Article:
Anti-Trump protesters to greet White House hopeful on Scotland visit day before Brexit vote
The billionaire property tycoon was due to appear at the relaunch of his Turnberry hotel golf course in Ayrshire, Scotland, on June 24, the day after the referendum is held. He claims to have invested £200 million ($290 million) in the resort.
It now appears he will arrive on June 22 – the day before the vote – and will move on to his golf resort in Doonbeg in Ireland by the time polls close on June 23.
On June 22- I will be going to Scotland to celebrate the opening of the newly renovated @TrumpTurnberry Resort, the worlds best.— Donald J. Trump (@realDonaldTrump) June 3, 2016
Then, on June 25th- back to the USA to MAKE AMERICA GREAT AGAIN!— Donald J. Trump (@realDonaldTrump) June 3, 2016
Trump’s visit raises the prospect the pro-Brexit presidential hopeful will attempt to lend political weight to the Leave campaign, the Guardian reports.
Since beginning his campaign to become the Republican US presidential candidate, Trump has drawn condemnation from the British, Scottish and Irish governments. It’s not known whether he hopes to meet any UK political leaders.
Last month, Prime Minister David Cameron and Trump were engaged in a war of words. The PM condemned the tycoon’s pledge last December to ban Muslims entering the US as “divisive, stupid and wrong,” and Trump responded by saying he might not have a “very good relationship” with Cameron.
Cameron has since said he would be willing to meet US presidential candidates who visit the UK during their campaigns.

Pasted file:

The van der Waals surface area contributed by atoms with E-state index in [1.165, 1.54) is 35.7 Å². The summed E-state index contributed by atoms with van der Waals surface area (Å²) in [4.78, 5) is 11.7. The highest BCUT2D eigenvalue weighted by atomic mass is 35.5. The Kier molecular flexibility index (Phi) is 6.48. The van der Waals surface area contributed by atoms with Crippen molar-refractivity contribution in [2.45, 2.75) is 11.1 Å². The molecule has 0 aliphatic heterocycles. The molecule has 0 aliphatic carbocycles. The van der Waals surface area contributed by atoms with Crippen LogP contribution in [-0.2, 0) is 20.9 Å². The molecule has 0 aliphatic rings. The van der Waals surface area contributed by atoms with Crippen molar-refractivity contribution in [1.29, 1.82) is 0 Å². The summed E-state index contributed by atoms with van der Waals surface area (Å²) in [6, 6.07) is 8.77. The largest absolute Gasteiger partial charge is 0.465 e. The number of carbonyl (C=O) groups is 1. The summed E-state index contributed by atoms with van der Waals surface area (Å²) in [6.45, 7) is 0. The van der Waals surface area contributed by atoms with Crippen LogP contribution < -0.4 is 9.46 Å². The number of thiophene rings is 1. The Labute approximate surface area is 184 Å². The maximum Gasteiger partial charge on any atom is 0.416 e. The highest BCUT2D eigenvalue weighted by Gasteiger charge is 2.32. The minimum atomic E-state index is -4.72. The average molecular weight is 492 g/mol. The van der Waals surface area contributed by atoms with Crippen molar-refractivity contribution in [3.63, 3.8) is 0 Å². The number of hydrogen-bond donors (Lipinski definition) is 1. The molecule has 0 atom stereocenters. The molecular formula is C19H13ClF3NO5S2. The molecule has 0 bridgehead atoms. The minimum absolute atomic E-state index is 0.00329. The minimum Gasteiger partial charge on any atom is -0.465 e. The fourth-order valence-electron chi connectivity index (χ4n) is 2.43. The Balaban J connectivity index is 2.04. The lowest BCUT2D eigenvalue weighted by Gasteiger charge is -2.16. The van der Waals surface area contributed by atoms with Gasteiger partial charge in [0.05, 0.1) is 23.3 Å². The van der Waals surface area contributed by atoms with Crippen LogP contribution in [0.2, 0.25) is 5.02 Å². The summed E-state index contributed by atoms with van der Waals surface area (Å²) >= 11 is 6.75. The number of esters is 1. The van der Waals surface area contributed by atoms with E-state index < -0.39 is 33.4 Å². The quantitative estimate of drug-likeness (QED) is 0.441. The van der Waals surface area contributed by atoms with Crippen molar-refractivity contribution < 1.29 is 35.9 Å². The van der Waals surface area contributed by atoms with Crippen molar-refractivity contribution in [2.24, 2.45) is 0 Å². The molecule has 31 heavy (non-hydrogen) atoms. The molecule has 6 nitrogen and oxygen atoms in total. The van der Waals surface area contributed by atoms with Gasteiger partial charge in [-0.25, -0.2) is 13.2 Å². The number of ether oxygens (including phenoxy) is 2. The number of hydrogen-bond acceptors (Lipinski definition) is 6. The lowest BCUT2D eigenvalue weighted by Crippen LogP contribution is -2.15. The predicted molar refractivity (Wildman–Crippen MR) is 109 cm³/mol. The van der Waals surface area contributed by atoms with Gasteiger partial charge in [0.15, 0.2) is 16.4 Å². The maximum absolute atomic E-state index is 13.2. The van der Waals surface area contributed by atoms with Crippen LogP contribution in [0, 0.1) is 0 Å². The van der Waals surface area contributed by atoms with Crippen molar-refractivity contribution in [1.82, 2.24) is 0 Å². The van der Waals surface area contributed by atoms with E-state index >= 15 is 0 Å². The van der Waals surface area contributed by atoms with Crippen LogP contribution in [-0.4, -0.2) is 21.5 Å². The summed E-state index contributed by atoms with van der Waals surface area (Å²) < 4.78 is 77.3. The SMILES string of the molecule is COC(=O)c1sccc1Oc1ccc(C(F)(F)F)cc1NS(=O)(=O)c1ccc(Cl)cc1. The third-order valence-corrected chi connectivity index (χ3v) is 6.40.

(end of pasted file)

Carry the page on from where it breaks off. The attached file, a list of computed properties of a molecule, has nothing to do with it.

“The special relationship is bigger than the individuals involved. I’m sure that we would find a way,” Cameron told ITV.
A Number 10 source said there had been “no formal contact” about a possible meeting between Trump and Cameron, who will have a packed diary in the days before and after the EU referendum.
A Scottish government spokesperson told the International Business Times that First Minister Nicola Sturgeon had no plans to meet with Trump during his visit.
In December, she dropped him as a business ambassador for Scotland after his controversial comments on banning Muslims from the US.
Irish Prime Minister Enda Kenny has branded Trump’s campaign statements “racist and dangerous.”
Protests planned against Trump’s visit
Trump’s visit is likely to be dampened by a series of protests over his controversial comments relating to Muslims entering the US and women needing to be punished for having abortions.
Several campaign groups, including Stand up to Racism, are calling on their supports to protest at Trump’s Turnberry golf course in Ayrshire on the day of its opening ceremony.
“[Trump’s] brand of bigotry is not welcome in Scotland,” the anti-racism group wrote on its Facebook page.
“As well as calling on a blanket ban on Muslims entering the US, Trump has a long history of racist outbursts.
“He has said ‘laziness is a trait in blacks,’ described Mexican immigrants as ‘criminals’ and ‘rapists,’ and condoned the beating of a Black Lives Matter activists at one of his rallies.”
Efforts are also being made to bring “the broadest possible mobilisation against Trump” to “reflect the range of issues his possible presidency would bring to the fore” by another group, Scotland against Trump.
Protest coordinator, Jonathan Shafi, told the Herald in Scotland: “There will be a protest. The possibility of a Trump presidency is important for the world, not just America.
“Everywhere he goes he should be protested and these demonstrations should feature a broad coalition of everyone who is concerned about what a Trump presidency might mean - climate change activists, those interested in human rights, trade unionists and anti-racism campaigners, to name just a few.”
In Scotland, opinion is sharply divided over Trump’s investments. He caused outrage in 2014 after comparing a wind farm development near one of his golf courses in Aberdeen to the 1988 Lockerbie terror bombing, the International Business Times reports.